What lies beneath: choosing the right underlayment or subflooring

Remodeling & Your Flooring

When it comes to your flooring, the subflooring and underlayment are just as important as the flooring itself.

There are different types of flooring underlayment products available and it's crucial the correct ones are applied to the right situation. Using the wrong underlayment, or neglecting to use any at all, can result in squeaky floors, cracks in tiles, and other easily avoidable mishaps.

Before we jump into the different types of flooring and their underlayment requirements, the first thing to consider is the initial subfloor. This is generally a 3/4" plywood which ties directly into the floor joists beneath. Here are a couple of subflooring techniques to keep in mind;

floor joists
  1. There should be a layer of adhesive under the subflooring, which is then also nailed down with 'ring' nails. The combination of adhesive and ring nails plays a large role in preventing squeaky floors. Forget one of these two steps and you're asking for trouble.
  2. Should you be remodeling an older home with squeaky floors, one way to tackle the problem is to screw down the existing subflooring wherever needed. You may also need to add more supports to the floor joists underneath if they are sagging substantially. 
  3. If you're adding a new addition to your home, the floor joists should be able to withstand the intended weight which will be placed above them. For example, if the floor joists have a long span (which means slight deflection or sagging in the middle) it's worth considering the function of the room. If it is a kitchen or bathroom with heavy appliances or cabinets, you should consider beefing up the joists to be a bit more than what code asks for. This is especially true if the finished floor will be tile work.

Now that we've covered some subflooring basics, the next step for flooring is the underlayment. Here's a quick breakdown of different underlayment products and application procedures for various types of flooring.

1. Hardwood flooring

remodeling with hardwood flooring

When it comes to hardwood flooring, it is recommended to use whats called white silicone vapor paper as an underlayment. As the name implies, this paper works as a vapor barrier. Wood expands and shrinks due to moisture and/or temperature, and so this paper minimizes these effects on the hardwood flooring. The silicone paper can be rolled out right onto the subflooring. The last thing to keep in mind before installing the hardwood flooring is to ensure the paper surface is clean and smooth. It's a good idea to keep a broom handy during installation to periodically remove saw dust, broken nails or staples, etc.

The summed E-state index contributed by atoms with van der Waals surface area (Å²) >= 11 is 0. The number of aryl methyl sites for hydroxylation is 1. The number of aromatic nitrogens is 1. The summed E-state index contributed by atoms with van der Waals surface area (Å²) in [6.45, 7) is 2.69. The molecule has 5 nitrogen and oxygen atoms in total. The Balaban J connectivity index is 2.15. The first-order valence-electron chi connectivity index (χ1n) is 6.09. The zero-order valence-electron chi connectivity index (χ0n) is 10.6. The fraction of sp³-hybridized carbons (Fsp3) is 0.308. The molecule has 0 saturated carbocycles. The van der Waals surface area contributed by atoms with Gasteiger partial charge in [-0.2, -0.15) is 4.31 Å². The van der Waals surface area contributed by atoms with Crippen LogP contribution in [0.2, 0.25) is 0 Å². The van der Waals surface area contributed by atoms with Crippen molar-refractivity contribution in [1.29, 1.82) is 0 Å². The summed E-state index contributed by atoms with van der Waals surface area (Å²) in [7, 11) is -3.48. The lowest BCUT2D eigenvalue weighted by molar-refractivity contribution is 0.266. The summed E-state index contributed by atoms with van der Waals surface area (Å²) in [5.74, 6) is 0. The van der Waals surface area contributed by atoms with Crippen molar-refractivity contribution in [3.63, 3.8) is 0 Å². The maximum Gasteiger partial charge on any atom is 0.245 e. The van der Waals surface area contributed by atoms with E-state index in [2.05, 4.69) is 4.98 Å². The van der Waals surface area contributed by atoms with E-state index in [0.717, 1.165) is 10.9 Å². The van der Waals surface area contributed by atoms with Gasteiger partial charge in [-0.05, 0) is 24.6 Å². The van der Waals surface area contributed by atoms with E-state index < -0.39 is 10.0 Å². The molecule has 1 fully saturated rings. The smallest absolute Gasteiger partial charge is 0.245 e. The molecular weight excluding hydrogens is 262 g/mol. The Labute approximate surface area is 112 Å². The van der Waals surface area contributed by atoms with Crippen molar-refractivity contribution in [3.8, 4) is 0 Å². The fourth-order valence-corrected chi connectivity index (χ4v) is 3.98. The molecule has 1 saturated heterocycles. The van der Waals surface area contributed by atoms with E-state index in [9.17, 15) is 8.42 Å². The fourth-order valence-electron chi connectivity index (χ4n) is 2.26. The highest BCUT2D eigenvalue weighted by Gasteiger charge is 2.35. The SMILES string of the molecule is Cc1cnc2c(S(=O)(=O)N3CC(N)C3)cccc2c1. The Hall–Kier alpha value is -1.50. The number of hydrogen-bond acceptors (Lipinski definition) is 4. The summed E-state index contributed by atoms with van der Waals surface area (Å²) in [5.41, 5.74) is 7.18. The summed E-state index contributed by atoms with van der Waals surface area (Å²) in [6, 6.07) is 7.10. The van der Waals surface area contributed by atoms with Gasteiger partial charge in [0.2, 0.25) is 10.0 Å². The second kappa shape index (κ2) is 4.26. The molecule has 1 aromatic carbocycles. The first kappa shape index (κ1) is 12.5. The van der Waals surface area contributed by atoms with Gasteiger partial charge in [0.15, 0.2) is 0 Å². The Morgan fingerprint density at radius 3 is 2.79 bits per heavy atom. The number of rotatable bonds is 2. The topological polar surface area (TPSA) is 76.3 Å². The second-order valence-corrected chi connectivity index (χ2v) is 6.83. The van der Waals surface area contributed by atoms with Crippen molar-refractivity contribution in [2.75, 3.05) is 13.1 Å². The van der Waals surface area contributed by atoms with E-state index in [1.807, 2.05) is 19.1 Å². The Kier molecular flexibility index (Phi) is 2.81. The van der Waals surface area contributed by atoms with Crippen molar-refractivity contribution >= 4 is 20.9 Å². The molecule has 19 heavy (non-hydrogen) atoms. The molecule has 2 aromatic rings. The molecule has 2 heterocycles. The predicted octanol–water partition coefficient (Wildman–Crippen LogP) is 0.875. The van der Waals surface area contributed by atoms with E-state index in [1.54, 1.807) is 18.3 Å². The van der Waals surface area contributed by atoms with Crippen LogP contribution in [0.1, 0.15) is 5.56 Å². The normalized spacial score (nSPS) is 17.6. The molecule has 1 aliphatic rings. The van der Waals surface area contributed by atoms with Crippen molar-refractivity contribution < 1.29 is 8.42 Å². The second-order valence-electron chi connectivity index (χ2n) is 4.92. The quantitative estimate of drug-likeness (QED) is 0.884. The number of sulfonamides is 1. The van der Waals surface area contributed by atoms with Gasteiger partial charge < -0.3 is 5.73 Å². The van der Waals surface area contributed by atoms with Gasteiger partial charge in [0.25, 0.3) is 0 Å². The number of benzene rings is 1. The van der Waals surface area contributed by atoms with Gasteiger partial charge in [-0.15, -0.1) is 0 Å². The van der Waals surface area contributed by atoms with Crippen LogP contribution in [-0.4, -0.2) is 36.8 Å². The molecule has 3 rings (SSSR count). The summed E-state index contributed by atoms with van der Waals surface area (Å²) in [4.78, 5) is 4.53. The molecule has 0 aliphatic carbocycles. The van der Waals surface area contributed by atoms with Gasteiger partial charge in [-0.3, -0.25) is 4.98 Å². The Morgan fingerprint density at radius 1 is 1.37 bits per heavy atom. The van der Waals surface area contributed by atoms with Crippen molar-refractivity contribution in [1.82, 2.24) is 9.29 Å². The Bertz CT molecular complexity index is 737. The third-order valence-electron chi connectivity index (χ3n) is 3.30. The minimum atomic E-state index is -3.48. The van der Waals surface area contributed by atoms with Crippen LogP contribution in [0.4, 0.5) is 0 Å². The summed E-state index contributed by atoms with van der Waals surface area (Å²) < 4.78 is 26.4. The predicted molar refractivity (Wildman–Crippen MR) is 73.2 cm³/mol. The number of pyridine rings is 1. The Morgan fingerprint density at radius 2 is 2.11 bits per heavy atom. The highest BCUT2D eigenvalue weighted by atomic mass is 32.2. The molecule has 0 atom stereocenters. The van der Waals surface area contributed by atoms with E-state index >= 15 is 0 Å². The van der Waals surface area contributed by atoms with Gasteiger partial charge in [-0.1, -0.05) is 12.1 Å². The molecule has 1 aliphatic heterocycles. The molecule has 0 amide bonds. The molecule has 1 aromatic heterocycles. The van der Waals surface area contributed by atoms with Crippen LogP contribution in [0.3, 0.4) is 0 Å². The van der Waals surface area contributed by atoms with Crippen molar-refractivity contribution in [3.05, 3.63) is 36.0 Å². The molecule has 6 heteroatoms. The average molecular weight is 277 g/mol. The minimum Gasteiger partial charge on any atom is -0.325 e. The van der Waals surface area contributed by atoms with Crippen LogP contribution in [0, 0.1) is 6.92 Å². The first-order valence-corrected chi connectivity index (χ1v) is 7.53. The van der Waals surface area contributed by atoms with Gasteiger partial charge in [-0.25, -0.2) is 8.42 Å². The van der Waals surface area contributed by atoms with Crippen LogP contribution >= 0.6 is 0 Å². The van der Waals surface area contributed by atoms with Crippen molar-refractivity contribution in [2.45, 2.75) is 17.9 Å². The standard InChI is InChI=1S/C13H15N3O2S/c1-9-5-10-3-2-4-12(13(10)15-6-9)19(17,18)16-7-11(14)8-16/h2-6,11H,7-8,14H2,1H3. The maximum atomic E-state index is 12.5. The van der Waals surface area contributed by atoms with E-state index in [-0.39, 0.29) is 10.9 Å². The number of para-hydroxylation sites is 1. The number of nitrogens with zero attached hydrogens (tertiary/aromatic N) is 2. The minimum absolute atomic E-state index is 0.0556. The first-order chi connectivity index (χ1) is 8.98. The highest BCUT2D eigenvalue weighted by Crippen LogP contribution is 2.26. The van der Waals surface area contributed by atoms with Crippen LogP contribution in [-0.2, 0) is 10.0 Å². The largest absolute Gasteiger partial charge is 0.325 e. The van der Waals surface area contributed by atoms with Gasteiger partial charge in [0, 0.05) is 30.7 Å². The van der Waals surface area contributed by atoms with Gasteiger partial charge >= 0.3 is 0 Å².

2. Tile

There are different underlayment products available for tile floors, with tile size, joist span and floor dimensions playing a part in choosing the correct one. Firstly, there is whats called fiber cement board. This is generally a 3' x 5' board about a 1/4" thick, heavy duty and sturdy. It helps provide a durable, water-resistant surface for the tile. For large tiles, ceramic tiles and surfaces above long joist spans, there is also what's called Ditra underlayment. Ditra is a polyethylene uncoupling underlayment with a grid structure. The bottom of this product is attached to the subfloor with a thin-set mortar. Ditra also provides whats called uncoupling, which allows for in-plane movement between the subfloor and the tile, helping to eliminate a major cause of cracking.

3. Laminate flooring

For laminate floors, the recommended underlayment is a foam or pad which can be rolled out during installation. Some laminate flooring products are even produced with a pad built into them, allowing for a quick installation. The benefits of this underlayment for laminate floors include adding a bit more insulation value, hiding any imperfections which may be in the subflooring beneath and making the floor a little softer to walk on (extra padding makes a big difference). The manufacturer of the laminate flooring will suggest an underlayment thickness and may also provide their own underlayment.

4. Vinyl or Linoleum

1/8 " or 1/4" multiply is the recommended underlayment for most vinyl or laminate flooring surfaces. The multiply will help to hide any imperfections in the subfloor, and will help keep the surface smooth. Without the multiply, you risk seeing little bumps, seams from the subfloor, etc. These thin sheets come in 4' x 8' sizes, sometimes smaller.

Using the right products in the right situations makes all the difference for any remodeling project. The prep work going into any installation is just as important as the finished look. If you're ever unsure of which underlayment to use for a particular floor, it's recommended to ask a professional or the manufacturer of the flooring product you intend on installing.

Remodeling your bathroom or kitchen? Visit these sections of our website for more information and inspirational photos.

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